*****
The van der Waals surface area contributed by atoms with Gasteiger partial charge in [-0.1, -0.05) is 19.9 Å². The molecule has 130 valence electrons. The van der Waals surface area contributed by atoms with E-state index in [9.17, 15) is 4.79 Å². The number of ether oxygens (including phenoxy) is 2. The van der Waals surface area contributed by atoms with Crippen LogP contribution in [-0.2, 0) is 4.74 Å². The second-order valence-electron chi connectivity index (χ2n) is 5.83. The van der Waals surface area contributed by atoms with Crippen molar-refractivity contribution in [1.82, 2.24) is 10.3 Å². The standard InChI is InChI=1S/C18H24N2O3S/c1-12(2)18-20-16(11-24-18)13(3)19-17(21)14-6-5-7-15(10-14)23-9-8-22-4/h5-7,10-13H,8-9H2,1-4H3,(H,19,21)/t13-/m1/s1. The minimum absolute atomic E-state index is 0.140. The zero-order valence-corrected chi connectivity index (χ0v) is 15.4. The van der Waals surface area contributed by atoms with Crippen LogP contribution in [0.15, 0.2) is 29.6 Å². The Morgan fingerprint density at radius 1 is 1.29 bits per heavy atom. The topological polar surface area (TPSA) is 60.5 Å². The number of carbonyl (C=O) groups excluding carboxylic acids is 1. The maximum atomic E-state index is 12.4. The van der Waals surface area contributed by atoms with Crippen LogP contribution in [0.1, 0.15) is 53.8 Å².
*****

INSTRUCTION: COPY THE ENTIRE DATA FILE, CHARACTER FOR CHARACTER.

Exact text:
The van der Waals surface area contributed by atoms with Gasteiger partial charge in [-0.1, -0.05) is 19.9 Å². The molecule has 130 valence electrons. The van der Waals surface area contributed by atoms with E-state index in [9.17, 15) is 4.79 Å². The number of ether oxygens (including phenoxy) is 2. The van der Waals surface area contributed by atoms with Crippen LogP contribution in [-0.2, 0) is 4.74 Å². The second-order valence-electron chi connectivity index (χ2n) is 5.83. The van der Waals surface area contributed by atoms with Crippen molar-refractivity contribution in [1.82, 2.24) is 10.3 Å². The standard InChI is InChI=1S/C18H24N2O3S/c1-12(2)18-20-16(11-24-18)13(3)19-17(21)14-6-5-7-15(10-14)23-9-8-22-4/h5-7,10-13H,8-9H2,1-4H3,(H,19,21)/t13-/m1/s1. The minimum absolute atomic E-state index is 0.140. The zero-order valence-corrected chi connectivity index (χ0v) is 15.4. The van der Waals surface area contributed by atoms with Crippen LogP contribution in [0.15, 0.2) is 29.6 Å². The Morgan fingerprint density at radius 1 is 1.29 bits per heavy atom. The topological polar surface area (TPSA) is 60.5 Å². The number of carbonyl (C=O) groups excluding carboxylic acids is 1. The maximum atomic E-state index is 12.4. The van der Waals surface area contributed by atoms with Crippen LogP contribution in [0.1, 0.15) is 53.8 Å².